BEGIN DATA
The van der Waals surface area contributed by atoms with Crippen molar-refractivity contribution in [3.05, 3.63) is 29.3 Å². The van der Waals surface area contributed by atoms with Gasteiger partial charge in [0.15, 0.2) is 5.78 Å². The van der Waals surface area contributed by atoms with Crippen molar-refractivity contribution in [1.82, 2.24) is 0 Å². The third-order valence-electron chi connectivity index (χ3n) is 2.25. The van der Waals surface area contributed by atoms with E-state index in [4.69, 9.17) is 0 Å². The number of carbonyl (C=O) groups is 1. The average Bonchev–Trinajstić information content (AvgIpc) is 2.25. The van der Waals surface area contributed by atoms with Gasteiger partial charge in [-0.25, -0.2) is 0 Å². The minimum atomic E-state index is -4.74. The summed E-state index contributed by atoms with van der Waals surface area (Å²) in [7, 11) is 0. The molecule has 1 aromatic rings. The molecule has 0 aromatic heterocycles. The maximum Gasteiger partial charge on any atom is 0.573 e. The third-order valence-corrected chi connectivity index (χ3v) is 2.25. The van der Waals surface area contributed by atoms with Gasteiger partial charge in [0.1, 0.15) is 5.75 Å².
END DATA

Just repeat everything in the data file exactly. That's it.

The van der Waals surface area contributed by atoms with Crippen molar-refractivity contribution in [3.05, 3.63) is 29.3 Å². The van der Waals surface area contributed by atoms with Gasteiger partial charge in [0.15, 0.2) is 5.78 Å². The van der Waals surface area contributed by atoms with Crippen molar-refractivity contribution in [1.82, 2.24) is 0 Å². The third-order valence-electron chi connectivity index (χ3n) is 2.25. The van der Waals surface area contributed by atoms with E-state index in [4.69, 9.17) is 0 Å². The number of carbonyl (C=O) groups is 1. The average Bonchev–Trinajstić information content (AvgIpc) is 2.25. The van der Waals surface area contributed by atoms with Gasteiger partial charge in [-0.25, -0.2) is 0 Å². The minimum atomic E-state index is -4.74. The summed E-state index contributed by atoms with van der Waals surface area (Å²) in [7, 11) is 0. The molecule has 1 aromatic rings. The molecule has 0 aromatic heterocycles. The maximum Gasteiger partial charge on any atom is 0.573 e. The third-order valence-corrected chi connectivity index (χ3v) is 2.25. The van der Waals surface area contributed by atoms with Gasteiger partial charge in [0.1, 0.15) is 5.75 Å².